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Greg Pappas

Traditional/Analytical: We're Not All Speaking the Same Language

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20 minutes ago, Chavez Ravine said:

I don't care much for the in game presentation of Statcast data. Do I really need the exit velocity to tell me that ball was tattooed? But I can see how other folks might like it.  I think those data are far more useful as a way to describe player skill sets or as data to maybe better predict things like which free agent's skills are less likely to fall off a cliff in the next three years.

The point of exit velocity is that it gives you an indication of the quality of contact a player makes so if you see a player with excellent exit velocity averages but very marginal numbers, there's a significant chance that his numbers will trend up.

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This isn't going to be near as in depth as it should be but these are the things I look at to see indications of a player's real performance and indicators of future success.

Hitters:

BB%- Ideally you want to see a guy around 10% but it's not set in stone as there are some rare players who can succeed at very low BB rates like Baez and Jones

K%- Ideally you want to see 20% or less, but like BB% it's not 100% necessary as guys like Baez and Gallo succed despite them.

wRC+- a real good way to measure hitters against the rest of the field where 100 is your average MLB hitter and a 120 means 20% better than the average. Park is factored in.

wOBA+- Because OPS weights SLG far too heavily wOBA gives us a better indication of performance.

Quality of Contact- featuring Soft%, Med%,Hard% tracking these numbers from year to year is a good way to see if the player has actually changed something

BABIP- Very misunderstood. While roughly .300 is the average babip, it varies greatly depending on quality of contact. Guys who hit laser beams like Freeman can sustain a .350 while guys who hit a huge amount of flyballs like Khris Davis often hold babip far below the .300.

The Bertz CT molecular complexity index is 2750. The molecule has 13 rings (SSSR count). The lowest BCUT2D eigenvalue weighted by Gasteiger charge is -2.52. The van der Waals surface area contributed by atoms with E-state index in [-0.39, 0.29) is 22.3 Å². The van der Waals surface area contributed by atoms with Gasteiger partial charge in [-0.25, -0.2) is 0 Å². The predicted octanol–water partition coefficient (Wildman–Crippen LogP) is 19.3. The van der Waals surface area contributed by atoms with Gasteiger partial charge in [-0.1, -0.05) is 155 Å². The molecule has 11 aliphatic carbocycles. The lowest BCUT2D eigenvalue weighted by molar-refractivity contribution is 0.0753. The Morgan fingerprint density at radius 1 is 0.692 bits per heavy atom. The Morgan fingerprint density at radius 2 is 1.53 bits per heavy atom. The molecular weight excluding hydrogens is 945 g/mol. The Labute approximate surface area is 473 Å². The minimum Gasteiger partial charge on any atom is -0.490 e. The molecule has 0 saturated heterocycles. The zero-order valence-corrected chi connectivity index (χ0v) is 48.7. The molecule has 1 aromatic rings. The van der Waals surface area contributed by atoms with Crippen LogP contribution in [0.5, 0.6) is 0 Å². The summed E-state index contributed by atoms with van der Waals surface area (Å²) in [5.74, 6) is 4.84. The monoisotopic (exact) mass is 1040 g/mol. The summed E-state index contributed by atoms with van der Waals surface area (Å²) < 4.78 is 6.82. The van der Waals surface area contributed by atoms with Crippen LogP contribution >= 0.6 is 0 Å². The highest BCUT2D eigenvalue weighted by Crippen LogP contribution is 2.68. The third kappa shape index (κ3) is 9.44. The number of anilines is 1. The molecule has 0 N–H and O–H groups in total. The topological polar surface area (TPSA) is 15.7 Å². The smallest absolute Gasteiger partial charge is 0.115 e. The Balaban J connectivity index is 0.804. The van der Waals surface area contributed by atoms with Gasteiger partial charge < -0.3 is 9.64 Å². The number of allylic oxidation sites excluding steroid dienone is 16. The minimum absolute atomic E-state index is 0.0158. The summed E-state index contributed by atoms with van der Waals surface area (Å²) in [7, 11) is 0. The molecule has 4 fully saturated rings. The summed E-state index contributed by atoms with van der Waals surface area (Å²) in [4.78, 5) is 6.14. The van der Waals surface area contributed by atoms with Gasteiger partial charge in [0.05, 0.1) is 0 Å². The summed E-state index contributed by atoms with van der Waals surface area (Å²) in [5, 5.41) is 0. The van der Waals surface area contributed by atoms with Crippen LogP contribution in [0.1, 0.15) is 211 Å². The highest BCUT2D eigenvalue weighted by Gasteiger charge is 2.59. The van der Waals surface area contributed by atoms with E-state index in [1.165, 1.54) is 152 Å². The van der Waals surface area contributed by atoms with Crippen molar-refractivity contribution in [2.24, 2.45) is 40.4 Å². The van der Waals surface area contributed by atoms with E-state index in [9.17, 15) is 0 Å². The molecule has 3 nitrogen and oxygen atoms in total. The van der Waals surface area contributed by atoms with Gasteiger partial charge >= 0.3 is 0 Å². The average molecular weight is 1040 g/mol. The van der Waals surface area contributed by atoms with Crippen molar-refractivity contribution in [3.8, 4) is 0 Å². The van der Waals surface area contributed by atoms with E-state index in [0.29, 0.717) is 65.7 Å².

HR/FB%- Something to keep an eye on as sometimes a guy like Austin Riley will burst on the scene and have something crazy like a 35% HR/FB which just isn't sustainable by anyone.

Pitchers:

FIP: Shows a pitcher's performance for the things that they can control. Eliminates defense, irregular LOB%, irregular babip etc. Does not factor in those who have the skill to induce weak contact which is its biggest flaw.

SIERA: Very similar to FIP but it takes quality of contact into its calculation so I like it more

K%: Usually a better indicator of future success though not entirely necessary

K/BB%: A must to be successful. Most elite pitches are at least 3:1

 

 

I'm not going to talk much about them, but defensive measurements need very large sample sizes to normalize. Sometimes as much as a couple years so don't take any few months or half season too seriously.

 

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3 hours ago, Greg Pappas said:

defensive WAR -8.2 

If anyone ever has a -8.2 dWAR in a single season, take their glove from them, burn it, and then DH them until the end of their career.

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1 hour ago, Ohfan67 said:

You're not old for a baseball fan. The median age of the MLB tv viewing audience is 55. You're still a pup. 

Aw shucks... you have me blushing. :)

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34 minutes ago, Tryptamine said:

This isn't going to be near as in depth as it should be but these are the things I look at to see indications of a player's real performance and indicators of future success.

Hitters:

BB%- Ideally you want to see a guy around 10% but it's not set in stone as there are some rare players who can succeed at very low BB rates like Baez and Jones

K%- Ideally you want to see 20% or less, but like BB% it's not 100% necessary as guys like Baez and Gallo succed despite them.

wRC+- a real good way to measure hitters against the rest of the field where 100 is your average MLB hitter and a 120 means 20% better than the average. Park is factored in.

wOBA+- Because OPS weights SLG far too heavily wOBA gives us a better indication of performance.

Quality of Contact- featuring Soft%, Med%,Hard% tracking these numbers from year to year is a good way to see if the player has actually changed something

BABIP- Very misunderstood. While roughly .300 is the average babip, it varies greatly depending on quality of contact. Guys who hit laser beams like Freeman can sustain a .350 while guys who hit a huge amount of flyballs like Khris Davis often hold babip far below the .300.

HR/FB%- Something to keep an eye on as sometimes a guy like Austin Riley will burst on the scene and have something crazy like a 35% HR/FB which just isn't sustainable by anyone.

Pitchers:

FIP: Shows a pitcher's performance for the things that they can control. Eliminates defense, irregular LOB%, irregular babip etc. Does not factor in those who have the skill to induce weak contact which is its biggest flaw.

SIERA: Very similar to FIP but it takes quality of contact into its calculation so I like it more

K%: Usually a better indicator of future success though not entirely necessary

K/BB%: A must to be successful. Most elite pitches are at least 3:1

 

 

I'm not going to talk much about them, but defensive measurements need very large sample sizes to normalize. Sometimes as much as a couple years so don't take any few months or half season too seriously.

 

Thank you very much for this post.  

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